As the legalization of recreational marijuana begins to find its footing throughout the U.S., law enforcement agencies, like those in Oregon, are evaluating how they will handle the new territory.
According to The Bulletin:
Bend Police Chief Jim Porter and Deschutes County Sheriff Larry Blanton said in the aftermath of the election legalization would require their departments to train more patrol officers as drug-recognition experts qualified to assess when someone is under the influence of an intoxicant other than alcohol.
The training requires two weeks of classroom time and one week of field training, Porter said.
Porter foresees training 10 officers from the patrol side to gain the expertise, but the investment will not stop there. Drug-recognition stops are time-intensive arrests that require attention to detail, Porter said. If the case goes to the district attorney’s office, the officer may be required to testify in court, which takes additional time and resources.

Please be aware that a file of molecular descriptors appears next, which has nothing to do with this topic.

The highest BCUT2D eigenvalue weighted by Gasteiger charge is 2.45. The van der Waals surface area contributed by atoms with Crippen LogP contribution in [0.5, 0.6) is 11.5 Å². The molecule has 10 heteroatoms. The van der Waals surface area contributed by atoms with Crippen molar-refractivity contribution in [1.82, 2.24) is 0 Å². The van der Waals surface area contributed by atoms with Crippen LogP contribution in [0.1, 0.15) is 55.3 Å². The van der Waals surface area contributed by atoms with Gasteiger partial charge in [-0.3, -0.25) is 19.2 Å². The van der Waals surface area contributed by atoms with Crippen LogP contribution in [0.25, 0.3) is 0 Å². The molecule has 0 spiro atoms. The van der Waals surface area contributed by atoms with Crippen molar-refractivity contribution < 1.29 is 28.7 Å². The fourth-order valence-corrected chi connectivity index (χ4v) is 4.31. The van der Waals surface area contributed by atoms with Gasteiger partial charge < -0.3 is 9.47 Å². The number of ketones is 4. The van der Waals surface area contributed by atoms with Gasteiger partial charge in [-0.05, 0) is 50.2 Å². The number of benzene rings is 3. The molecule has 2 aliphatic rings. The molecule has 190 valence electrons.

Blanton said the new law will require more deputy time, not less, spent on marijuana-related offenses as people take the wheel.
“The irony of that is part of the pro-marijuana movement was to put the police back to enforcing things of importance,” Blanton said.
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by Tactical-Life / Nov 19, 2014